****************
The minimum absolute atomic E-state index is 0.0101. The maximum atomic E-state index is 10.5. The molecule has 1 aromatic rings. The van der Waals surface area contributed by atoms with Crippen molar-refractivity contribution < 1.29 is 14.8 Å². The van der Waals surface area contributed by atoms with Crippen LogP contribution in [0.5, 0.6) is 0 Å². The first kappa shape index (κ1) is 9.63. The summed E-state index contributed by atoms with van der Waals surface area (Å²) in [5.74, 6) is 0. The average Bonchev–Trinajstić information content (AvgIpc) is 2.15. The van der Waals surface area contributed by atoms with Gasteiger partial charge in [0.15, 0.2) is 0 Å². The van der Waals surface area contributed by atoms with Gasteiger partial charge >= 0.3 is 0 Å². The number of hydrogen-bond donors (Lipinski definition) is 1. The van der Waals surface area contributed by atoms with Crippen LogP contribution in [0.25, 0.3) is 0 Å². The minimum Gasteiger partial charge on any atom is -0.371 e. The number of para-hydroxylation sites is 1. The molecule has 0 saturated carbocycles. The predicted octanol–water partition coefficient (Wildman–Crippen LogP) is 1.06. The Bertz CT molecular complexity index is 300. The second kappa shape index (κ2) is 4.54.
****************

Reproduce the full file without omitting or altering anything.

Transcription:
The minimum absolute atomic E-state index is 0.0101. The maximum atomic E-state index is 10.5. The molecule has 1 aromatic rings. The van der Waals surface area contributed by atoms with Crippen molar-refractivity contribution < 1.29 is 14.8 Å². The van der Waals surface area contributed by atoms with Crippen LogP contribution in [0.5, 0.6) is 0 Å². The first kappa shape index (κ1) is 9.63. The summed E-state index contributed by atoms with van der Waals surface area (Å²) in [5.74, 6) is 0. The average Bonchev–Trinajstić information content (AvgIpc) is 2.15. The van der Waals surface area contributed by atoms with Gasteiger partial charge in [0.15, 0.2) is 0 Å². The van der Waals surface area contributed by atoms with Gasteiger partial charge >= 0.3 is 0 Å². The number of hydrogen-bond donors (Lipinski definition) is 1. The van der Waals surface area contributed by atoms with Crippen LogP contribution in [0.25, 0.3) is 0 Å². The minimum Gasteiger partial charge on any atom is -0.371 e. The number of para-hydroxylation sites is 1. The molecule has 0 saturated carbocycles. The predicted octanol–water partition coefficient (Wildman–Crippen LogP) is 1.06. The Bertz CT molecular complexity index is 300. The second kappa shape index (κ2) is 4.54.